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  7. You know, I think the reason I have not noticed this “phenomenon” is because I have not read books from a writer's perspective until this past year. I'm a voracious reader, but usually just like to lose myself in the story. Until recently, that is. πŸ™‚ Thanks for the author names…I will check them out.

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  8. You know, Sherrinda, there are a lot of “rules” in this biz, but none of them are permanent. The authors mentioned in the comments have all been multi-published, so I'd say the best bet for us un-pubbed authors is to stick with first or third (without dual first person pov's!) until we've been around a while.

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  9. Jill, you know, I have heard multi-published authors can get away with just about anything and that unpubbed authors have to obey the rules. It is a very interesting thing.

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  10. You don't want to let me get on my RULES soapbox, or I may never get down!!!
    I have put down books that are confusing or sloppily written, even if they are well-known authors.
    I think Jill is right; we newbies have to stick to the rules until we know what we can get away with. But it is irritating, isn't it?
    I'm so glad God has the same set of standards for everyone!
    Happy day,
    jen

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  11. Jeanette, so you are a rule follower, huh? πŸ˜‰ Me too! I always said I probably would have made a GREAT Pharisee! lol But I love what you said about God having the same set standards for everyone! Makes me smile.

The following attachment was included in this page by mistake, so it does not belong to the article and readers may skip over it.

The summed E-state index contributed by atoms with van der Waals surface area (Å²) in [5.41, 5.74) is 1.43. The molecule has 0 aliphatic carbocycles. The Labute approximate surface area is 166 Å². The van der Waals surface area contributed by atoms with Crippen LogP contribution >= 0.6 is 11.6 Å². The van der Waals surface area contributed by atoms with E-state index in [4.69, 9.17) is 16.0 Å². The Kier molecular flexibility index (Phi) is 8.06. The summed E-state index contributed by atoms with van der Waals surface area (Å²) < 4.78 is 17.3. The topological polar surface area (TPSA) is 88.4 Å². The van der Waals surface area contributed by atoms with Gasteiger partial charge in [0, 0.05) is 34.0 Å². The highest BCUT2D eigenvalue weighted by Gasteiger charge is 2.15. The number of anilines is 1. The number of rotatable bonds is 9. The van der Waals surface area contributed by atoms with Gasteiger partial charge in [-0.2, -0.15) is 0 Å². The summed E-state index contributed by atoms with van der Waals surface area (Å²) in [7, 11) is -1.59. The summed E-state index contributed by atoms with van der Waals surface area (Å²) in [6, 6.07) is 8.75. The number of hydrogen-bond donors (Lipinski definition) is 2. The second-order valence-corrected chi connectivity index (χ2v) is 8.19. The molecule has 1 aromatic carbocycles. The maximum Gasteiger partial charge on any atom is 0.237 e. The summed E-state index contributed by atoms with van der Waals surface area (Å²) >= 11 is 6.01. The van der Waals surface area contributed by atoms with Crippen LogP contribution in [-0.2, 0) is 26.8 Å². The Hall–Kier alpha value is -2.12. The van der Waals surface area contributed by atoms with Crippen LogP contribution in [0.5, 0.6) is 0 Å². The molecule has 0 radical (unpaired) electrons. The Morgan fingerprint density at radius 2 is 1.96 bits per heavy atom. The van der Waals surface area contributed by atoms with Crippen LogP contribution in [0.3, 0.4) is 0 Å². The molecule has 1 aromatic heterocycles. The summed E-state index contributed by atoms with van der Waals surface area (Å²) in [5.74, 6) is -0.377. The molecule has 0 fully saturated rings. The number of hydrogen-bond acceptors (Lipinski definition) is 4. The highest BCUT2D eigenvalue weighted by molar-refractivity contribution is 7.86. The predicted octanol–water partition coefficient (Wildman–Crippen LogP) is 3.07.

Terri, aha! Whatever works! But what if you are new and don't know what is best for you?

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  12. Jaime!!! Finally, someone who hasn't read alot of first person POV hopping!!! Whew! I was thinkiing I was totally crazy! πŸ™‚

    Emmett, I think blogging is a great way to have fun writing!

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  13. Sherrinda: Well, what I meant by that comment was I get really irritated by some people having to follow all the rules, and some getting away with breaking them! But now that you mention it, i think I am more of a rule follower than a rule breaker.
    I especially like it when OTHER people keep the rules HA HA! Now that does sound like a pharisee, doesn't it?
    Oh, well. I just have these stinky habits to make everyone else feel better…

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  14. Okay, Jeanette, i know EXACTLY what you mean! I don't necessarily “like” rules, but if they are in place, then I think everyone should abide by them. I'm a rebel down deep inside, but being first born, I don't ever…rarely ever…rock the boat! That is why it is so hard with writing, because there are so many rules with so many exceptions and with so many rule breakers. It is totally confusing.

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  15. Diane, I soooo totally understand! I am close to the end of my first WIP and am just so overwhelmed at all I am learning. In some ways I wish I had studied more before I started this book so that I won't have so much revision to do, but then, I wouldn't be learning the hard way…which is the way I seem to learn things best…sigh. πŸ™‚